During the application process, you'll be able to indicate how much of your employees' (and their dependents') monthly premiums you would like to cover.

How does Obamacare impact small businesses?

Under the Affordable Care Act (also known as "Obamacare"), businesses with fewer than 50 full-time-equivalent employees aren't required to provide health insurance to their employees and won't face tax penalties for not doing so.

Small business employers may receive tax credits when they provide coverage, as follows:

  • Employers with 25 or fewer employees with average annual wages of less than $50,000, may be eligible for a special tax credit of up to 35% of the amount the employer contributes (at least 50%) toward employee insurance premiums.
  • In 2014, that tax credit increases to 50% for employers who pay at least 50% of their employees' monthly health insurance premiums.

Whether you offer health insurance to employees or not, it is absolutely critical that you make your employees aware of their obligation to seek health coverage under the Affordable Care Act. And, you have to let your employees know that they have access to guaranteed coverage in the individual market, and that they may be eligible for government subsidies if the coverage you provide them is not deemed to be affordable under the law.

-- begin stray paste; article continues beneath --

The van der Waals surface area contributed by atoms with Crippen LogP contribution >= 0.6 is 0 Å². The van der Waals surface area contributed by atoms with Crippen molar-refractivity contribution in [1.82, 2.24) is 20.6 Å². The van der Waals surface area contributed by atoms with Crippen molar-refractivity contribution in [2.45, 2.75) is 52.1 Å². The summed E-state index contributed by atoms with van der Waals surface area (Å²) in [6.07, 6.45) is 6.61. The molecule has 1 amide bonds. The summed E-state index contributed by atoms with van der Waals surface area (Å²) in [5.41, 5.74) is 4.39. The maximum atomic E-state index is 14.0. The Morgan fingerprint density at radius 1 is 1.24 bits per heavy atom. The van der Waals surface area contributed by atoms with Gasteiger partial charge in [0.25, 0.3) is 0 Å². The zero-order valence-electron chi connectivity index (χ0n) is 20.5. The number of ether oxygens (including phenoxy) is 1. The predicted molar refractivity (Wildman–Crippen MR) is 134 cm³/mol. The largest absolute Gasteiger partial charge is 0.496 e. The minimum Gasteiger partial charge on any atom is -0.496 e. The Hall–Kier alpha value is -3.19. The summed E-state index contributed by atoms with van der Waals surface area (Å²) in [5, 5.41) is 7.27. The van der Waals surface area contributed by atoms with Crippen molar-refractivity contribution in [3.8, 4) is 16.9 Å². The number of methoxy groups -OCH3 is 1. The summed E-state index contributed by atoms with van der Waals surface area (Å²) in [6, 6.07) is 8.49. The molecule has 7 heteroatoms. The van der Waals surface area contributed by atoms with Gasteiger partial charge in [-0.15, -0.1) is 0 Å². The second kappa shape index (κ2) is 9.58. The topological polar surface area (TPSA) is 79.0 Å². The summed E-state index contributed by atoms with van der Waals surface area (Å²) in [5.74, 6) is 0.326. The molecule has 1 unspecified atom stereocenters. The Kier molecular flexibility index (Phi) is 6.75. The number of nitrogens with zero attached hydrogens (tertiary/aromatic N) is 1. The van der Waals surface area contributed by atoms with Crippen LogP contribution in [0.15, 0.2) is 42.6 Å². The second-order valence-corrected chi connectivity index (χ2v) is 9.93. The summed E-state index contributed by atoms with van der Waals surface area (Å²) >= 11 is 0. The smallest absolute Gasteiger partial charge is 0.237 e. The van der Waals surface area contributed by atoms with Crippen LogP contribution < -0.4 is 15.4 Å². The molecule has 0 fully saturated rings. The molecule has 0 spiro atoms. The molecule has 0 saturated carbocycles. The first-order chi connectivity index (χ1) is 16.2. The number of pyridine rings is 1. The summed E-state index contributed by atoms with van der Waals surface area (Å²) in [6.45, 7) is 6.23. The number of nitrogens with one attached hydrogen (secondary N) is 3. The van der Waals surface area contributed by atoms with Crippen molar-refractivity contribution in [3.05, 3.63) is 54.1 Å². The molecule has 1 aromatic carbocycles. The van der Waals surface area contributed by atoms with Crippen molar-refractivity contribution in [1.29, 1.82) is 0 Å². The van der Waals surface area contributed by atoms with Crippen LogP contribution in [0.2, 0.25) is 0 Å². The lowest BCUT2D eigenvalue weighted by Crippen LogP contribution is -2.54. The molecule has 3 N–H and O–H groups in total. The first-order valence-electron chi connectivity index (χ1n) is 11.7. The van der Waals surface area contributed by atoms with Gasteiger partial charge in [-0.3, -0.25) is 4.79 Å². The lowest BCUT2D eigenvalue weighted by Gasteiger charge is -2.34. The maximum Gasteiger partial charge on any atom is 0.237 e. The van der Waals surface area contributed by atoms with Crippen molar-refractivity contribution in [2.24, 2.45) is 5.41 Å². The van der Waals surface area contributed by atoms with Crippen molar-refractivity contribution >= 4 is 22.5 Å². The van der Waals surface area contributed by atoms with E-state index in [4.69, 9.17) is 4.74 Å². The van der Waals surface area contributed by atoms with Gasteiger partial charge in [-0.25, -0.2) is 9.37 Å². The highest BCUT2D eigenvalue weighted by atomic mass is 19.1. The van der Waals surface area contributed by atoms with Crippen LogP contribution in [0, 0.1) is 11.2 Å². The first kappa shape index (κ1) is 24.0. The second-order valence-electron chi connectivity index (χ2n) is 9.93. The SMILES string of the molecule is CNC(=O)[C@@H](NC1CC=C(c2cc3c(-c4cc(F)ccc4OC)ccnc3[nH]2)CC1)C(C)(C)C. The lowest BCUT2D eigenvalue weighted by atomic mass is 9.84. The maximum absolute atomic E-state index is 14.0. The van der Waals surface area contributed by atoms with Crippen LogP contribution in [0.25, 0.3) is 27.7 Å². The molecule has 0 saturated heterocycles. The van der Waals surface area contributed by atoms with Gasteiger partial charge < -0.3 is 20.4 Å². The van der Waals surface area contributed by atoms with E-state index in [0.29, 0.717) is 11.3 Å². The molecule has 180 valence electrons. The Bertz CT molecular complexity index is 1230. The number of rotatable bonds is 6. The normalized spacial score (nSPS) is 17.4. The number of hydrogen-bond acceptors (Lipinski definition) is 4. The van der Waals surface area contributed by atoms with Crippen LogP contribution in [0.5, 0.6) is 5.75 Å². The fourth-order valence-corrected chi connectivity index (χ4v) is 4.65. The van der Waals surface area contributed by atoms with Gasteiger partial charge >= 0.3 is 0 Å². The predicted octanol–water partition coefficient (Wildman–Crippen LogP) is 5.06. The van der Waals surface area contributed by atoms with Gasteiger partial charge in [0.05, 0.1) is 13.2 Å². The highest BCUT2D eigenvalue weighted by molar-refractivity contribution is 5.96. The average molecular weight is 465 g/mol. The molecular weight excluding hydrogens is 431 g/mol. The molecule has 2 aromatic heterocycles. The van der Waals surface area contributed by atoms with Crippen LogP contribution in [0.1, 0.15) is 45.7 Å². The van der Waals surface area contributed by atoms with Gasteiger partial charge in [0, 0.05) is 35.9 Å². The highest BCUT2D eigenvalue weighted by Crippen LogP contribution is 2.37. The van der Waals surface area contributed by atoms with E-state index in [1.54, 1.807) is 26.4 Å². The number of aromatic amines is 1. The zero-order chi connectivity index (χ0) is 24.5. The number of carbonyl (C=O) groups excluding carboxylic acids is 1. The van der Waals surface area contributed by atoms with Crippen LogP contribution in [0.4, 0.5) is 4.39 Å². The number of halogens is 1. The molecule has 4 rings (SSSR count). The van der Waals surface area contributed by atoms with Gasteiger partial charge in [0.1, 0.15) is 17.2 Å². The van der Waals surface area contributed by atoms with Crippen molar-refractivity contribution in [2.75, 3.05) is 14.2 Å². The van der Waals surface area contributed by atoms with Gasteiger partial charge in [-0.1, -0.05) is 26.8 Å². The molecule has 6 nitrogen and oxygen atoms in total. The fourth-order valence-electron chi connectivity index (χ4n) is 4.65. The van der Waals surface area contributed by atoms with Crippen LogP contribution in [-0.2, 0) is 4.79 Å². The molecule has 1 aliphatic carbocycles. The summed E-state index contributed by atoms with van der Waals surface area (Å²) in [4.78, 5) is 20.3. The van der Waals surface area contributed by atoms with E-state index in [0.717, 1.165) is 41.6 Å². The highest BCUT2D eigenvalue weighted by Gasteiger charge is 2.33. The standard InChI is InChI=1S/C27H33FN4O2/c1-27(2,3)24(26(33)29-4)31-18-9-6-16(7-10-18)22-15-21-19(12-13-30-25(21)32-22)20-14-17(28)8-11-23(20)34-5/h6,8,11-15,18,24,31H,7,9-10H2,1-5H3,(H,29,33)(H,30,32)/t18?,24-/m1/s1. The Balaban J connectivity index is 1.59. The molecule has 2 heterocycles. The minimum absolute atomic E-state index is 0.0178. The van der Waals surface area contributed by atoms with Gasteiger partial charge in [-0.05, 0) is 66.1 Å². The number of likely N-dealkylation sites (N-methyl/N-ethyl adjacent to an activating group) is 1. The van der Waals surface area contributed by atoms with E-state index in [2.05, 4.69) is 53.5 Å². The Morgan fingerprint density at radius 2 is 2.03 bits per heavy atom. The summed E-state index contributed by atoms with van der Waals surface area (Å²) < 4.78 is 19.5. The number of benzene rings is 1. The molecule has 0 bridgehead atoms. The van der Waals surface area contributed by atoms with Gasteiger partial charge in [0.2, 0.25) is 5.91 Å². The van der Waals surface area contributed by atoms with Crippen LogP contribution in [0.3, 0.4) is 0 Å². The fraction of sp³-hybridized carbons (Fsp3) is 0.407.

Beginning in 2015, businesses with the equivalent of 50 or more full-time employees must provide "affordable" health insurance or pay a tax penalty.

What types of group health insurance plans does eHealth offer?

eHealth offers 500+ group health insurance plans from 30+ carriers throughout the United States. Our licensed agents shop and compare products from multiple insurers to find a solution that's optimal for each company's specific needs.

Group health insurance plans are categorized as either indemnity plans (also known as "traditional indemnity," "fee-for-service," or "FFS" plans) or managed care plans. Indemnity and managed care plans differ in their basic approach. Put broadly, the major differences concern choice of providers, out-of-pocket costs for covered services, and how bills are paid:

  • With an indemnity plan, you typically have a broader choice of doctors (including specialists, such as cardiologists and surgeons), hospitals, and other health care providers.
  • With a managed care plan, you typically have less out-of-pocket costs and paperwork.

Indemnity plans once dominated the American health insurance market, but are no longer as popular as they used to be; they are most common on the east coast. Managed care plans now take up a much larger share of the general health insurance market and are especially dominant in the western parts of the country. There are three basic types of managed care plans: PPOs, HMOs, and POS plans.